I can trace my love of many of my favorite poets to the opinions of others. This doesn’t invalidate that love, of course, but it does make me wonder what poets and poems I would gravitate toward if I had skipped my formal education. It makes me wonder if some of my favorite emperors are really wearing clothes.
The day after reading “The Rime of the Ancient Mariner,” Daisy walked in the classroom exclaiming, “You didn’t tell us it was a zombie poem!” I was a little unsettled. I consider myself an authority on zombies, zombie movies, and contingency plans for zombie attacks. I also know a little bit about Coleridge. I had never thought of “Ancient Mariner” as a zombie poem. Among my students, I was in the minority. They explained, as though to a somewhat slow child: “The sailors. They’re zombies. They die. Then they get up and move around, but they can’t think. That’s what a zombie is.” They had a point.
They had hit upon what would have been obvious to original readers of the poem: it fit the mold of a kind of writing popular at the time, German, gothic, and delightfully, even preposterously, horrible. As one reviewer wrote 20 years after its publication, it “appeared at a time when, to use a bold but just expression, with reference to our literary taste, ‘Hell made holiday,’ and ‘Raw heads and bloody-bones’ were the only fashionable entertainment for man or woman.”
Opinions and ideas accrete around a poem like barnacles on the hull of a ship until the thing can barely move. Consider these sentences from 20th-century criticism of Coleridge’s poem: “Beres’ psychoanalytic reading of The Mariner’s symbolism suggests that Coleridge’s psyche was characterized by an oral fixation resulting from a repressed conflict between love and hatred for his mother.” Or: “Coleridge’s distinction between Reason and Understanding is the basis for a hermeneutic framework which exploits the tension between signifier and signified.” A good scouring is in order, and my students, I have discovered, are very good with a wire brush.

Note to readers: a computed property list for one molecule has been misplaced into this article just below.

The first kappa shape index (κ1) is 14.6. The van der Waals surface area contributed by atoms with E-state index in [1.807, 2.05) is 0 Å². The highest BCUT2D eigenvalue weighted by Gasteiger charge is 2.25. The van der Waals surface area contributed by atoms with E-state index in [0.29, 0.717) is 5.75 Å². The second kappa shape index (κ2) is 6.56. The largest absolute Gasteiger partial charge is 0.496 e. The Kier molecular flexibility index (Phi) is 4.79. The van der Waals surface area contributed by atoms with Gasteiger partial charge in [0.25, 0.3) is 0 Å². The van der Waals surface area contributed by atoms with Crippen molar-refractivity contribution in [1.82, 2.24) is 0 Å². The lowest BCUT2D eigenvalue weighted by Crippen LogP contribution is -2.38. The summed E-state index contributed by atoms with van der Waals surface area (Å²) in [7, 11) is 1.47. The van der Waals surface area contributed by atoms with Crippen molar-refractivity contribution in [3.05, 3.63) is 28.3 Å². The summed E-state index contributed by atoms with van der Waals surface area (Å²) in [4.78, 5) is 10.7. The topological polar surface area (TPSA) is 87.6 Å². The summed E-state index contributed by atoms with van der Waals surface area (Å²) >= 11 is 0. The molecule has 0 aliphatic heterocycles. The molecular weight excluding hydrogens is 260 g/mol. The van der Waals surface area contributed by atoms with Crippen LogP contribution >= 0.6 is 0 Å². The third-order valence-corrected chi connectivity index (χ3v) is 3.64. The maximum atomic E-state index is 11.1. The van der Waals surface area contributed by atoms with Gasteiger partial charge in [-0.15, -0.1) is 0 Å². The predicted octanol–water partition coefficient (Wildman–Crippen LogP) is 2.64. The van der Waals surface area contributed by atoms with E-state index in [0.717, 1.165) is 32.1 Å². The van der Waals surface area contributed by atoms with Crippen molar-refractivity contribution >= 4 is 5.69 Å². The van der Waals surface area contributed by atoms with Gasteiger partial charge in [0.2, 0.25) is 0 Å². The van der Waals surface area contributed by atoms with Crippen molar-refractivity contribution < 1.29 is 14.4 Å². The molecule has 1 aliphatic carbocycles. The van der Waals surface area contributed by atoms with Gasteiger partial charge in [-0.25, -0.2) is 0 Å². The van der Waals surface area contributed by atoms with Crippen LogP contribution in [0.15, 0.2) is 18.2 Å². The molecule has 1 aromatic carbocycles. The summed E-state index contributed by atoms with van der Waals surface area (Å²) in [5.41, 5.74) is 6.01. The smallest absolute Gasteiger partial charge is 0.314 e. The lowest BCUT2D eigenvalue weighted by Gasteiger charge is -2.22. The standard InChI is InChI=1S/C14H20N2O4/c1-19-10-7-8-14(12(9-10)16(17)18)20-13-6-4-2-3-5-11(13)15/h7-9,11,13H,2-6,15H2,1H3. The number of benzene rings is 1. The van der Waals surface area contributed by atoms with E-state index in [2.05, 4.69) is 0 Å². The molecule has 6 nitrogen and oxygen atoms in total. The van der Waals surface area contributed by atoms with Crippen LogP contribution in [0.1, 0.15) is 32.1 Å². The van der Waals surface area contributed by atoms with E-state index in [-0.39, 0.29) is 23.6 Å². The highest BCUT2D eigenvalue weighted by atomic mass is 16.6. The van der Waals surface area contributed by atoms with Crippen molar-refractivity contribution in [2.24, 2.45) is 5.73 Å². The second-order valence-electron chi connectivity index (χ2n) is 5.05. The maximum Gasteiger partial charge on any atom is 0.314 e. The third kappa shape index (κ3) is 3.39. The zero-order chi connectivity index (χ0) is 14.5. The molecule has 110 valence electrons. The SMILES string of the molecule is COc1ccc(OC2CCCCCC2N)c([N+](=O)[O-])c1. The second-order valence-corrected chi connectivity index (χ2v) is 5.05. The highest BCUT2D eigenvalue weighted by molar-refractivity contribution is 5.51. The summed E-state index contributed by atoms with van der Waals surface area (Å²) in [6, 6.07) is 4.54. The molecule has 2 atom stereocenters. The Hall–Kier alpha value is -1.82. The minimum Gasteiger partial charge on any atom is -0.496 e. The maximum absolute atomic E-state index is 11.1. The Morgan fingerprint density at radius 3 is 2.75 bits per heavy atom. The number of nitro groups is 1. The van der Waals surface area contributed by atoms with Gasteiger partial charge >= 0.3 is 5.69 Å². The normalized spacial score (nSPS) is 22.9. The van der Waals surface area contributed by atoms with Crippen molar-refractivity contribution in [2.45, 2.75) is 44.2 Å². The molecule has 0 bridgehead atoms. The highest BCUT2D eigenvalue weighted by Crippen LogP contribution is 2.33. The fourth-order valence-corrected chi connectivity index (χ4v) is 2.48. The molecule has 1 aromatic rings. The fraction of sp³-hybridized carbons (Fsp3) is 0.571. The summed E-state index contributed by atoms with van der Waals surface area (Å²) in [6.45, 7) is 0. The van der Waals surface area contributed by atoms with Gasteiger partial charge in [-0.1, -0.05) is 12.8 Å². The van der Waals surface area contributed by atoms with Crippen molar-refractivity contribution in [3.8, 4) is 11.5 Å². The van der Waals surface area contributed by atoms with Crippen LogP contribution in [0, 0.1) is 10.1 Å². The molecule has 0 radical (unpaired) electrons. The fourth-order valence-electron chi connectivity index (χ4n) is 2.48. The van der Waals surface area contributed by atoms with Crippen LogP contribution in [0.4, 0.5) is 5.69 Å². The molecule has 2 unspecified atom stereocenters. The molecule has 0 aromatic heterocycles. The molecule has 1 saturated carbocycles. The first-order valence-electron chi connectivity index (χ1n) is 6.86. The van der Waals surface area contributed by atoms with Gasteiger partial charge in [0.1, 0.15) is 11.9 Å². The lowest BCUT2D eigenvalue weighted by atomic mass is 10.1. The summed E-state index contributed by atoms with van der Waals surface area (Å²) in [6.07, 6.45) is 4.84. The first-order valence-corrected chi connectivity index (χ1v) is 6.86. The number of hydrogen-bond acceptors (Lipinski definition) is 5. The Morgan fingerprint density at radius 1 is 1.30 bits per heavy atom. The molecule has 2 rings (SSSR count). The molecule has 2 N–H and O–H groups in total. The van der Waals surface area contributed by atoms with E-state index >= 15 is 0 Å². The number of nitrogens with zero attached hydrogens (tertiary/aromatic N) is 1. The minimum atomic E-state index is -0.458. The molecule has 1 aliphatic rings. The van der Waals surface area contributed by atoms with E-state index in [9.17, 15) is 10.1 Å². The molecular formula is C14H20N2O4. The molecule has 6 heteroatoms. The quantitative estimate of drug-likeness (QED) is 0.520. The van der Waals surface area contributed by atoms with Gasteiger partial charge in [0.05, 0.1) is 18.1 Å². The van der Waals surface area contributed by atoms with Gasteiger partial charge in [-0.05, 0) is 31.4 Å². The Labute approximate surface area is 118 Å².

My students have reminded me that poetry needs to deliver the goods. This may sound obvious—no self-respecting reader of poetry would admit to poring over mediocre verse. As Hilary said, “There needs be the right equation between what you put into a poem and what you get out of it. I’m willing to put a lot of energy in, but I want something awesome in return.” Matt prefers poetry that “makes [him] think a lot more about things, about life.” Will just looks for “something magical.”
I have spent countless hours plodding through things that were definitely not magical; most of Pound’s “Cantos” spring to mind, or long portions of “The Faerie Queen” or hundreds of poems by Wordsworth, or 90 percent of the small magazines published today. I believed for years that Pound was one of my favorite poets. I own about 25 books by or about him. I discovered only recently, much to my chagrin, that I really like just a handful of his poems.
My high school students are willing to put down a Wordsworth poem halfway through just because, well, it’s not that great. They don’t want historically significant poetry, or metrically unusual poetry, or undiscovered poetry on which you might write a decent dissertation; they want great poetry. At a time when so many poets are fretting about the state of their art in our culture, this should be profoundly reassuring.